Finally we come to the most critical issue, picture quality. All in all, I have to say that I was very impressed by the pictures produced by the CU-6530 in nearly all conditions.
The exposure system copes extremely well in good lighting conditions, and as a result colour rendition is rich and vivid, although it does tend to over-saturate when shooting into the light. However this can be corrected by using the spot metering or back-lighting options.
The lens is also very good, comparable in quality to the improved Pentax Sliding Lens system found on the S6. It produces good edge-to-edge sharpness with very little sign of the blurred corners produced by some compact zoom lenses. Barrel distortion at wide angle is noticeable, as is a slight darkening of the corners of the frame, but not enough to be considered a problem.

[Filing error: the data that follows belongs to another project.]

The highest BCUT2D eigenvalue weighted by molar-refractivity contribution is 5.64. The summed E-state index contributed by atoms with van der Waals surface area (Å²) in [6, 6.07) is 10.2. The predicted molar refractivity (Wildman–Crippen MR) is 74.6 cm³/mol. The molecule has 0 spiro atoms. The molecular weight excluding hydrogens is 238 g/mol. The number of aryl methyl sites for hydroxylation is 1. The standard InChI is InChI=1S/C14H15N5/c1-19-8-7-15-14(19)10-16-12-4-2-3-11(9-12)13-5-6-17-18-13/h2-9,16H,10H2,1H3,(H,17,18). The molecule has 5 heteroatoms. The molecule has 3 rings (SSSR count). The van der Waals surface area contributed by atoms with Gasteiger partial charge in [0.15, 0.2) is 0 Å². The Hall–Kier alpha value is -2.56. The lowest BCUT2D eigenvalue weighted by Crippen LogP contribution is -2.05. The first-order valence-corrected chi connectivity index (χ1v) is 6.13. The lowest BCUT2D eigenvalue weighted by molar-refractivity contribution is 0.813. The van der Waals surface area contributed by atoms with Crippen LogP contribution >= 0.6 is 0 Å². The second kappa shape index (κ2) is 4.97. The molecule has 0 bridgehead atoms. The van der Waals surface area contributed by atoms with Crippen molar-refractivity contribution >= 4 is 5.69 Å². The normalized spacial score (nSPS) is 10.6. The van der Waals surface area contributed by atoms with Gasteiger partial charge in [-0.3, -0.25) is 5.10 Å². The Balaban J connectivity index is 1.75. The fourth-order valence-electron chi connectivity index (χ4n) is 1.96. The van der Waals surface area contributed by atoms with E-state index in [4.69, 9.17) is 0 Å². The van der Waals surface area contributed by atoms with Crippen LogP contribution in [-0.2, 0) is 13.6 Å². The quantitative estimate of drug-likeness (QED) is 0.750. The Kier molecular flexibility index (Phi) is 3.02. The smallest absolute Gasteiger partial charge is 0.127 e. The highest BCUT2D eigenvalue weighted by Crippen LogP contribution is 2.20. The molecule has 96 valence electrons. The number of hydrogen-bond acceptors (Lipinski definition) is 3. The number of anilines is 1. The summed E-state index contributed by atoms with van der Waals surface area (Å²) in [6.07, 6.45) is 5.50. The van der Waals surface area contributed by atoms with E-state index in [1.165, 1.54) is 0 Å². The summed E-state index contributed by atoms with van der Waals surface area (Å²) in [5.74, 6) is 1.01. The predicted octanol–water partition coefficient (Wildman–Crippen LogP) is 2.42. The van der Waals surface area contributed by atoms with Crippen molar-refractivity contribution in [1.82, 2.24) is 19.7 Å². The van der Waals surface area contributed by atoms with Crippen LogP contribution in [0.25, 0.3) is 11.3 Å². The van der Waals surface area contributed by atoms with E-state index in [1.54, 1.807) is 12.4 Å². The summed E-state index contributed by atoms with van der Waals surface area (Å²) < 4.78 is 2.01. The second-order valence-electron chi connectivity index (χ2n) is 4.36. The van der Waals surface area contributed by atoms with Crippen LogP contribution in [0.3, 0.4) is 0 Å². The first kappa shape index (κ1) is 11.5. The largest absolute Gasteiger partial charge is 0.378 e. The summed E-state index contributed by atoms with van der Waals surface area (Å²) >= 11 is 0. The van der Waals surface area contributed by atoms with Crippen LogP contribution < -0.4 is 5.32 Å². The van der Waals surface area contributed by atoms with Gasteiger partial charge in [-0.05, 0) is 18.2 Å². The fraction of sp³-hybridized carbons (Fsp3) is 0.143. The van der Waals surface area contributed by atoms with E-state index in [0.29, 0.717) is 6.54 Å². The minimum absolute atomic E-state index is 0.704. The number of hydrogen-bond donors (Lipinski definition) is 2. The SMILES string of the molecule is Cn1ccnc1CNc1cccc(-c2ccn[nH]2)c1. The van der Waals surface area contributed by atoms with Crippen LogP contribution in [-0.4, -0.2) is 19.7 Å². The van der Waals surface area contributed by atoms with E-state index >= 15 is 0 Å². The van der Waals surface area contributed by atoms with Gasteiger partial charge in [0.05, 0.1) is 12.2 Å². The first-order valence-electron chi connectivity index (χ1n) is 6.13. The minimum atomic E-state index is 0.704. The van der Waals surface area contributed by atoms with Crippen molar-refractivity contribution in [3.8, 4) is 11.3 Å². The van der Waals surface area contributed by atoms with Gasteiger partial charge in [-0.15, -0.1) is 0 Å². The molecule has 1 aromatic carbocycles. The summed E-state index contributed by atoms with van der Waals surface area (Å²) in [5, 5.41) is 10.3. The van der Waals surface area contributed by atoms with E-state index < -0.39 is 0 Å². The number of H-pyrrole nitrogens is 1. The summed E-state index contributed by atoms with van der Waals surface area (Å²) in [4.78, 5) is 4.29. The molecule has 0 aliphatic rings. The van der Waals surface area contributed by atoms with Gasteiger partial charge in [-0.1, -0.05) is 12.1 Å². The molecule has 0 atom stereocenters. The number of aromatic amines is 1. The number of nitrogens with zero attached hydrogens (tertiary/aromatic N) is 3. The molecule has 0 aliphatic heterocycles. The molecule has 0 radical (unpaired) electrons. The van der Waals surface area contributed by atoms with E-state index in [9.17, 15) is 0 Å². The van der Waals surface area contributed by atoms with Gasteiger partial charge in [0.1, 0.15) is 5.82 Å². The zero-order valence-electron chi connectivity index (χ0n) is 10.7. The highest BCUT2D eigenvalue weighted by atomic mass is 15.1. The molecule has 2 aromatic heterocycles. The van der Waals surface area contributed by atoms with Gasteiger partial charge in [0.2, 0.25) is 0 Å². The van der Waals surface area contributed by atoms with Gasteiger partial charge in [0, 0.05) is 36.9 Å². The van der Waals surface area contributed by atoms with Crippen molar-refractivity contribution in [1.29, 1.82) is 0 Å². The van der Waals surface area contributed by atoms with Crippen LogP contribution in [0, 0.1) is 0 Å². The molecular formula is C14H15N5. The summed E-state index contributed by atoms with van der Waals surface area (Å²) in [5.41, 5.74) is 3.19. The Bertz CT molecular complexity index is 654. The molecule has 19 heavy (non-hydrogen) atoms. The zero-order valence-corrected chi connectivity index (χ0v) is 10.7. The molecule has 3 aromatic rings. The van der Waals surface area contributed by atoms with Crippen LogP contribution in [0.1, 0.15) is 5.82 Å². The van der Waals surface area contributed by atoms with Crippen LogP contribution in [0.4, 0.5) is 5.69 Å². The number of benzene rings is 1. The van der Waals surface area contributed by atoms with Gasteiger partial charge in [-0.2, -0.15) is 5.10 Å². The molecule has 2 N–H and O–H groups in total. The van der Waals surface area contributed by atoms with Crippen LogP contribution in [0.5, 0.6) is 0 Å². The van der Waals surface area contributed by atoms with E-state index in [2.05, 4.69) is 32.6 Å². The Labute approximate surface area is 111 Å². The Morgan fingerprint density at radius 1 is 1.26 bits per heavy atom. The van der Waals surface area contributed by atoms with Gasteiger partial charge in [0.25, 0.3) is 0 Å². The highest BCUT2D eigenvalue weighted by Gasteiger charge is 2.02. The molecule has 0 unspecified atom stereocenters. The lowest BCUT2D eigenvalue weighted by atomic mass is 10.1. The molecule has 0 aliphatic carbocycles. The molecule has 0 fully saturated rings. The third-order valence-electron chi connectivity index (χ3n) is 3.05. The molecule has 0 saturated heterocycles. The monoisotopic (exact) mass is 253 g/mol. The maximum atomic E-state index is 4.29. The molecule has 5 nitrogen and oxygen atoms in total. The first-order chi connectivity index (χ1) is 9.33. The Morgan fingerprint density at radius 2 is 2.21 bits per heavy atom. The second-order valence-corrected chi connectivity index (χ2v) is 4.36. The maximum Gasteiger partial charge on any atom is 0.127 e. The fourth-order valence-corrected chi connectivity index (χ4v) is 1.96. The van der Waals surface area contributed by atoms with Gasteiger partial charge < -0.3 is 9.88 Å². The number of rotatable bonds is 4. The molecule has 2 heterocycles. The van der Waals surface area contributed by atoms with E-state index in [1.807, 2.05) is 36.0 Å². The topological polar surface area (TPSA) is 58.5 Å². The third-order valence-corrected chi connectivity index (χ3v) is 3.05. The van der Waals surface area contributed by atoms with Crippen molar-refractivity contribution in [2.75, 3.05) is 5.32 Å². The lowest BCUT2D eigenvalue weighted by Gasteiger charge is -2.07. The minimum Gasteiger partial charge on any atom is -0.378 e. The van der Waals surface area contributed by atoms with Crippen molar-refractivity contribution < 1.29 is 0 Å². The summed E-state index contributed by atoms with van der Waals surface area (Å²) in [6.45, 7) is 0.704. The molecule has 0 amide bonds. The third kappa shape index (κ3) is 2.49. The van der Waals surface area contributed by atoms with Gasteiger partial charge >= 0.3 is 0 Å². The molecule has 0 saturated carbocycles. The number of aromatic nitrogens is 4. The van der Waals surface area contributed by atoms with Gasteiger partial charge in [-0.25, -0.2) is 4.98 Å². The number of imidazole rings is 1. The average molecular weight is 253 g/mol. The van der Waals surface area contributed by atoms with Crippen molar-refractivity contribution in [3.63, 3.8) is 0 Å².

One point worth mentioning is that the default sharpness setting is far too harsh, producing lines around high-contrast edges and some sharpening artifacts. However, setting the sharpening to ‘low’ in the menu produced much nicer results, again comparable to other more expensive cameras.
Although image noise is a problem for the CU-6530 in low-light conditions and at longer shutter speeds, it is generally very well controlled and not obtrusive. The maximum ISO setting is only 200, but under normal conditions this setting is not too noisy, although it does lead to some loss of detail. In good light and using the 50 ISO sensitivity setting, this camera can produce extremely high quality photos, comparable with any of its more expensive rivals.
The Acer CU-6530 is remarkable value for money, and compares favourably with many more expensive cameras in terms of both performance and picture quality. It is well made, attractively designed and has an above average specification. It also comes with a generous bundle of accessories, although the supplied 64MB card is very slow. All in all, a genuine bargain and an auspicious debut in the UK camera market for Acer.